How does the method of determining prevailing wage for construction workers affect the taxpayer? In January 1997 Californias then-Governor Wilson changed the way prevailing rates were determined in that state. The new rules require rates be determined according to the average rate earned by a majority of the workers in a region. According to Wilson, the change will save California taxpayers $200 million. Wilson was particularly concerned about the impact high rates had on the rural areas in California. A similar concern was also voiced by Nevada State Senator Dean Rhoads and others during the 1997 legislative session.
The method for determining the prevailing wage is not the only problem with this system. Chapter 338 of the NRS requires that the prevailing wage be paid on all public works with a price tag of $100,000 or more. The $100,000 figure has not been changed since 1985. Chapter 338 also establishes the responsibilities of the labor commissioner as determining rates, listening to appeals if a local government or contractor disagrees with the rates, and then ruling on the appeal. This is a system quite akin to letting one person be prosecutor, defender, jury and judge!
What does Nevada need to do to correct this situation? Some would say the solution may be to abolish prevailing rates and let the marketplace determine how much to pay. Arizona did just that in the 1980s, as a result of a voter initiative. Absent such a push, the most we can expect is a true reform of the system. Such a reform would include adjusting the floor from $100,000 to a more reasonable figure. Another reform would include overhauling how rates to be paid are set by abolishing the 30 percent rule in favor of an average rate, revamping survey techniques and giving local representatives more voice in rate setting. An appeal process outside the labor commissioners sphere of influence is also needed.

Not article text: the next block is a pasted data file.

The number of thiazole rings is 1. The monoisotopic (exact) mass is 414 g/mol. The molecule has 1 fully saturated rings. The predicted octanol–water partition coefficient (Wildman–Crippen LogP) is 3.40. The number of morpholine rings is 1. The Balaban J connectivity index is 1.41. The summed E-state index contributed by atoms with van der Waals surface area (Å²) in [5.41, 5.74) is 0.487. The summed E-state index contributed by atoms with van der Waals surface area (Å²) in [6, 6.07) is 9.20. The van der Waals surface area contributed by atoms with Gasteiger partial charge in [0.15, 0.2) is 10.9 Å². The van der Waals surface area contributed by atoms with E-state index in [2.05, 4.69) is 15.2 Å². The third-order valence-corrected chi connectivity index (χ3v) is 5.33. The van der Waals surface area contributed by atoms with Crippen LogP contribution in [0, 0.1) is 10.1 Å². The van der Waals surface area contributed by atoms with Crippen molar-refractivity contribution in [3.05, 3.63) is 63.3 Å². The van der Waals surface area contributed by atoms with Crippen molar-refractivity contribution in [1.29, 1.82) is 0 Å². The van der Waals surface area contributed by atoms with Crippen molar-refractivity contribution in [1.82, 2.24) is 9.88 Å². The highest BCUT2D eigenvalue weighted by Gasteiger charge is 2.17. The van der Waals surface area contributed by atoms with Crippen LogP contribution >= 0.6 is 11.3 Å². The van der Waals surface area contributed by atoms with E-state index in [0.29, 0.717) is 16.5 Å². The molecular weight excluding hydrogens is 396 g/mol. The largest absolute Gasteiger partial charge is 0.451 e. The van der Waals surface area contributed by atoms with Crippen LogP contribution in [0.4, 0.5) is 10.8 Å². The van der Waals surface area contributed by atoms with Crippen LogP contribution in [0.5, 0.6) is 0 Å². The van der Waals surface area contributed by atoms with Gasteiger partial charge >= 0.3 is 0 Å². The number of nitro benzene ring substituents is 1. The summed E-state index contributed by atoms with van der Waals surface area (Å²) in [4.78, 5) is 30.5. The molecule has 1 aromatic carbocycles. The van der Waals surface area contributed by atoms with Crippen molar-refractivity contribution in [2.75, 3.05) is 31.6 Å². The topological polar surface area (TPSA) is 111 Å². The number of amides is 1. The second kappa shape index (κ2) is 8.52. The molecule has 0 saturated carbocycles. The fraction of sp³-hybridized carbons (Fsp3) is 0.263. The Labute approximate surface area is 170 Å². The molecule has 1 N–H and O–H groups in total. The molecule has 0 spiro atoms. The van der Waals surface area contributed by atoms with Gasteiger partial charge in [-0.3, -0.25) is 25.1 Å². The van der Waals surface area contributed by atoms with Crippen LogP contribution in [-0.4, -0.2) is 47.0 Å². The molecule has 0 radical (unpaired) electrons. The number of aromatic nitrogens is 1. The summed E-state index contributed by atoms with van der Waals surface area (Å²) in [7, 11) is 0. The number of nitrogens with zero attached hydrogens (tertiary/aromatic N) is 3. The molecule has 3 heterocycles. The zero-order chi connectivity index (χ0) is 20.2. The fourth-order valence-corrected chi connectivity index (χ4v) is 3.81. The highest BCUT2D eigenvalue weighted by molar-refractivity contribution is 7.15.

Change will not come easy. In past legislative sessions, reform has been vigorously opposed by AFL-CIO officers and lobbyists. They have convinced elected and appointed officials as well as the voting public that this is a construction issue of little interest to the taxpaying public. They have successfully clouded the issues with arguments about quality and safetyissues addressed effectively in other statutesin order to maintain the status quo.
Prevailing wage mandates are definitely a taxpayer issue and one that we should not continue to ignore. Otherwise, a scandalous law that is wasting taxpayer dollars will continue to go unchecked.NJ
Elaine McNeill is chairman of the Accounting and Economics Department at Morrison College in Reno. As a former U.S. Army Finance officer she worked with the federal prevailing wage system.